13

Margarine has less fat than butter, but it doesn't give quite the same flavor as butter does. You also have to be careful what KIND of margarine you are using. Tub margarine has a higher water content and can ruin your baked goods and the stick margarine can have a lot of trans fats in it. If you really want to get detailed into the differences, check out ...


12

I think it's more about technique than what fat you use when you're looking for crispy outsides (I'm sure there is at least one question here already that has the technique answers). About the only solid advice I would give is that you need to find a fat that tastes good to you, or is neutral if that's your preference, and make sure the one you use won't ...


11

I have always found a glass bowl and a metal colander works best. I pour it in the sink to handle any splashes that occur.


11

There's too many factors to have a set percentage of oil that will stay, but lets cover a few common things that determine the oil in your final product. Heat of the oil: Your oil needs to be plenty hot enough to actually fry in. For fries, you'll typically want to shoot for between 350-375 F. If you don't have a thermometer, then get one! If you ...


11

Well, all I can say is 'it depends on the dish'. If the dish calls for fat to be added otherwise, you can keep that fat and count it where you would add some later. If the dish is just adding hamburger and no more fat - I agree, discard it. That said - I don't find hamburger fat particularly flavorful and nearly always strain it and add another kind of ...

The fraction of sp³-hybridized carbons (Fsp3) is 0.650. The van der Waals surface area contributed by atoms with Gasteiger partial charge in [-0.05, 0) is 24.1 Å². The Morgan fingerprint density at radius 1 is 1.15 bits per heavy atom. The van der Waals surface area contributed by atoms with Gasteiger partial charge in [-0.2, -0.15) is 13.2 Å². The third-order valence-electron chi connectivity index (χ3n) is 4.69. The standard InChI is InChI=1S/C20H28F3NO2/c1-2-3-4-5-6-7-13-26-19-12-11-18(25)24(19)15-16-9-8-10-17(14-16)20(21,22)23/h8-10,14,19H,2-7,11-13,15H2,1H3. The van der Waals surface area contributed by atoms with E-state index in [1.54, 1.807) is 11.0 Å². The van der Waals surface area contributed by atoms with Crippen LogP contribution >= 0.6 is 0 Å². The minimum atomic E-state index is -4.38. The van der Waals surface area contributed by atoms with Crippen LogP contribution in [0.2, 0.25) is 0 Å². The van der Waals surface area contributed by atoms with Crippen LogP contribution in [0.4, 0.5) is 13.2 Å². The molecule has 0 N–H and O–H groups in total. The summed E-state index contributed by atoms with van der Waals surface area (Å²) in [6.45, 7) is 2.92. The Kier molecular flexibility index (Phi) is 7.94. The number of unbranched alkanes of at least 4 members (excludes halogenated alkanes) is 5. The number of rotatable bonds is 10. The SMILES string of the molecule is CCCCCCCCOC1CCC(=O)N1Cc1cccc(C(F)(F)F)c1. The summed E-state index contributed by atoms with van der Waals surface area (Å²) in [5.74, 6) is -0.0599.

10

To answer what I think is the question (you put all of the grease into a container and there's a residue at the top), bacon drippings are not 100% fat. There are also solid pieces of bacon in there and other "impurities" from the curing process. When rendering bacon fat, you should line the container with a paper towel first. Pour the bacon drippings onto ...


10

The purpose of using a roux, as opposed to just plain flour, is to improve the dispersal of starch molecules in the sauce. If you just toss a bunch of flour into a simmering sauce - or do the reverse, pour hot liquid onto dry flour - then you'll immediately start getting gross glutinous lumps and will find it nearly impossible to smooth them out. Starch is ...


9

If you want to be really lazy about it, just get yourself a fat separator. Pour in the soup, the fat will rise to the top, and you can do what you want with it (i.e. dump it). If you're reading this in an emergency, you can do this with just a strainer. You'll get better results if you chill the strainer before each skim, i.e. by rinsing it with very cold ...